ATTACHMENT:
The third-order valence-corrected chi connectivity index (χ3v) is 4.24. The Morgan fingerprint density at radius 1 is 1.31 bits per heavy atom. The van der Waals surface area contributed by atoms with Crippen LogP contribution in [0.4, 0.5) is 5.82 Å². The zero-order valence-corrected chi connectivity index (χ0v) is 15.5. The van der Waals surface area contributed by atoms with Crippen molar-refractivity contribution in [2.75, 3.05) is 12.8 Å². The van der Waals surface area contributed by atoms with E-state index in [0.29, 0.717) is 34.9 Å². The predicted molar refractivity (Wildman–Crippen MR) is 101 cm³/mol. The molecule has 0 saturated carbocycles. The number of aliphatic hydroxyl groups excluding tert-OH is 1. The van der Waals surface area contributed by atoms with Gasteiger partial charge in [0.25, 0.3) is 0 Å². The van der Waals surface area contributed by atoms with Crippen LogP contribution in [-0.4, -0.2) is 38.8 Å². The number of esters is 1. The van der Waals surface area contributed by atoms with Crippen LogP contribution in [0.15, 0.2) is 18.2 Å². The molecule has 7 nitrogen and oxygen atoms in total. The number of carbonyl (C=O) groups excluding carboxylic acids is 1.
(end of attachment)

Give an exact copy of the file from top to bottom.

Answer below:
The third-order valence-corrected chi connectivity index (χ3v) is 4.24. The Morgan fingerprint density at radius 1 is 1.31 bits per heavy atom. The van der Waals surface area contributed by atoms with Crippen LogP contribution in [0.4, 0.5) is 5.82 Å². The zero-order valence-corrected chi connectivity index (χ0v) is 15.5. The van der Waals surface area contributed by atoms with Crippen molar-refractivity contribution in [2.75, 3.05) is 12.8 Å². The van der Waals surface area contributed by atoms with E-state index in [0.29, 0.717) is 34.9 Å². The predicted molar refractivity (Wildman–Crippen MR) is 101 cm³/mol. The molecule has 0 saturated carbocycles. The number of aliphatic hydroxyl groups excluding tert-OH is 1. The van der Waals surface area contributed by atoms with Gasteiger partial charge in [0.25, 0.3) is 0 Å². The van der Waals surface area contributed by atoms with Crippen LogP contribution in [-0.4, -0.2) is 38.8 Å². The number of esters is 1. The van der Waals surface area contributed by atoms with Crippen LogP contribution in [0.15, 0.2) is 18.2 Å². The molecule has 7 nitrogen and oxygen atoms in total. The number of carbonyl (C=O) groups excluding carboxylic acids is 1.